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Benchmarking with Basho Bench

The guys from Basho team, in addition to their Riak NoSQL database and rebar build utility, did another useful thing - Basho Bench , a benchmarking utility.

Basho Bench was initially positioned as a utility for testing the performance of key-value-storages, but in the course of its development, it turned out by itself that other applications could be tested with it.

Quick start .
Basho’s main repository uses Mercurial’s version control system, but since I’m used to GIT, I’m using their Github repository:

git clone git: //github.com/basho/basho_bench.git
cd basho_bench
make all rel

To perform a performance test, it is enough to write a test configuration file, set an Erlang binary basho_bench on it, and, waiting for the tests to finish and run the make results command, analyze the resulting ugliness graphs:

./basho_bench my_config.conf && make results

(The picture is clickable)

In the configuration file, a driver written in Erlang is connected (a small one, moaning one and a half lines of add-on code over the required client library), the number of threads that perform the necessary actions, the number of operations per second are set, and the data generators are set up for testing.

Here is an example of a typical configuration file:

{mode, max}.
{duration, 15}.
{concurrent, 10}.
{operations, [{get, 1000}, {put, 10}, {delete, 1}]}.

{driver, Basho Bench_driver_riakclient}.
{code_paths, ["deps / stats",
"/ home / ubuntu / riak / apps / riak_kv",
"/ home / ubuntu / riak / apps / riak_core"]}.

{key_generator, {sequential_int_bin, 35000000}}.
{value_generator, {exponential_bin, 256, 10240}}.

{riakclient_nodes, ['riak@']}.
{riakclient_mynode, ['Basho Bench@', longnames]}.
{riakclient_replies, 1}.

The list of drivers, however, is small: three storages for Riak (i.e., the storage performance is tested on the local machine, without distribution, consistency, etc. - only low-level operations) and three protocols for the Riak database itself (here will be all of the above). However, having rummaged on Github'e , it is possible to find some more ready decisions. Finally, if the driver you need was not found there, it would be very easy to write your own database with, say, a ready-made client for the database under study.

Some personal experience.

Very cool Basho Bench helps with hacking and optimizing any product. Let's say you see some ugly / slow / wrong construction that you can rewrite in three ways. Which one is better and more effective is difficult to say without thinking. You can test everything by setting the run through the Basho Bench for 5-10 minutes for each option. The results will provide basic statistics: the average time per operation over the test time, as well as data for each type of operations separately: rms, arithmetic average and percentiles (all values ​​are also dependent on time).

So, by testing Riak on Amazone EC2 instances, at the expense of Basho Bench, I was able to save a lot of time by trying many different combinations of cluster configurations, Riak and instances themselves. At the same time, the data in the tests were as close as possible to the combat conditions, and the maximum load was created.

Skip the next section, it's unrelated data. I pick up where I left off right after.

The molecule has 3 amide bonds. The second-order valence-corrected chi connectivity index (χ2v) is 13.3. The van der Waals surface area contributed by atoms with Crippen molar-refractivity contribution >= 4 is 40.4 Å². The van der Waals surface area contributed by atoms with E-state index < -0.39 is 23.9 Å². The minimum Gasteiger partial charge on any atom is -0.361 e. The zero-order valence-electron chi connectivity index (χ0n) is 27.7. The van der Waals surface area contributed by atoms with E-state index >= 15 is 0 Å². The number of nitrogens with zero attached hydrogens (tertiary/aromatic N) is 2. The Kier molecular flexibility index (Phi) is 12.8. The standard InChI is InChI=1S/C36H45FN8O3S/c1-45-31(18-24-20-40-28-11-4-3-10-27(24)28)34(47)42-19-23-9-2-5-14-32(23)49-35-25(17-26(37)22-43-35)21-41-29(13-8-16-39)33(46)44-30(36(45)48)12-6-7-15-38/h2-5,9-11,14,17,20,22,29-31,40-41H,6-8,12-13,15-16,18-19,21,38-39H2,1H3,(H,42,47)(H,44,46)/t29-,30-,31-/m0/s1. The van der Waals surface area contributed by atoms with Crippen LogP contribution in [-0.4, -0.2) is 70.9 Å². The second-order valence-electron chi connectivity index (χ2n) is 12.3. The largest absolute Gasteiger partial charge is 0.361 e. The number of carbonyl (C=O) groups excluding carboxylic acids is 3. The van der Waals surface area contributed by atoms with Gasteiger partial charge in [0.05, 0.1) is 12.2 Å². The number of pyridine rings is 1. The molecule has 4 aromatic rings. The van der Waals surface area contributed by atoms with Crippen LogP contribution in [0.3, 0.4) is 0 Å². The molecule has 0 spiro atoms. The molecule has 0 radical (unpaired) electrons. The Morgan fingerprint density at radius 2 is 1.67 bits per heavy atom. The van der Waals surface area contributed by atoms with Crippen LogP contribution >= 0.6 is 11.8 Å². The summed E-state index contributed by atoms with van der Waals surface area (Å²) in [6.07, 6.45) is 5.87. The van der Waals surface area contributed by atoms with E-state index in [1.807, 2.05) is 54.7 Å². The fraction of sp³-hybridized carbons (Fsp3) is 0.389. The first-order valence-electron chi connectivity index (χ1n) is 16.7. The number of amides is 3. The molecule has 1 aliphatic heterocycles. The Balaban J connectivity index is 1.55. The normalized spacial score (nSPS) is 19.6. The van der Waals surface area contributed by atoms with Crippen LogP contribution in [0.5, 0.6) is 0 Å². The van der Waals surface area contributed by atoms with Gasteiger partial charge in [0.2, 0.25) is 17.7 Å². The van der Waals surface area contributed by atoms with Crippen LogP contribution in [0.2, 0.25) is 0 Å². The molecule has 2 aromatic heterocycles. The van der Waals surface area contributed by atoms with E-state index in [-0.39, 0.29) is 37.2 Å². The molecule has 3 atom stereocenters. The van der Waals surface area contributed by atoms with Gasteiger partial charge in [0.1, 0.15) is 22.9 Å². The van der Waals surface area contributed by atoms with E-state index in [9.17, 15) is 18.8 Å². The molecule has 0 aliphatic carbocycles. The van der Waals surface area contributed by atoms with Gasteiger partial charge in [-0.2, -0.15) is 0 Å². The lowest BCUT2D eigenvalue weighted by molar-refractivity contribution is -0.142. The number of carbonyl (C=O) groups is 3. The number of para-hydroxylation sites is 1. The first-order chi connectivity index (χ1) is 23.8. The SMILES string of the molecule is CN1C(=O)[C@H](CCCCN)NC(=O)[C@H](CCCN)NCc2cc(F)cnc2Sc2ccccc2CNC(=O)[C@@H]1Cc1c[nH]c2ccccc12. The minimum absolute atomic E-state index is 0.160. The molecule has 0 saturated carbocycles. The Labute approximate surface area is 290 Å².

There were also several tests of MongoDB with a self-written driver based on the emongo library, which took about half an hour to write. In the near future, I plan to base Basho this driver, and at the same time a driver for MySQL based on a self-written client.

Of course, the capabilities of Basho Bench are not limited to the same databases. You can actually test everything: web servers, parsers, evaluators, etc. A small set of initial features is compensated by a convenient architecture. Any component is easy to expand. The existing key or value generators do not fit the task? You can write a new one in just a few minutes. Do you want to send additional parameters along with the type of operation? A couple of hours of work - and you can enter the necessary MySQL queries directly into the config, without getting into the Erlang-code.

A spoon of tar.

By itself, and Basho Bench has flaws. The main one is R , which is required for generating graphs. With all its potential power, it is complex and often requires dancing with tambourines during installation and configuration.

And you want to customize. For example, if you check not 2-3 operations, but a dozen, you want to rationally place the graphics on the picture. Not to mention the default resolution - 1024x768. In addition, sometimes R very short-sighted draws the curves themselves, criminally leaving a lot of free space on the chart.

However, you can use your own graph generator: all test data is stored in regular CSV files. Or modify the script generation files with a file if you know R.

Another kind of drawback, though controversial, is that for active use it is very desirable to know Erlang, at least along the tops. On the other hand, active contributing will more or less eliminate this need.

Instead of an epilogue.

Anyone who tests a lot of databases for performance is highly recommended. It is recommended twice to people who know and use Erlang: you can easily test any components of your system.

And most importantly - saving a lot of time and effort applicable to solving new, even more interesting and challenging tasks.

Successful benchmarks!

Source: https://habr.com/ru/post/103444/

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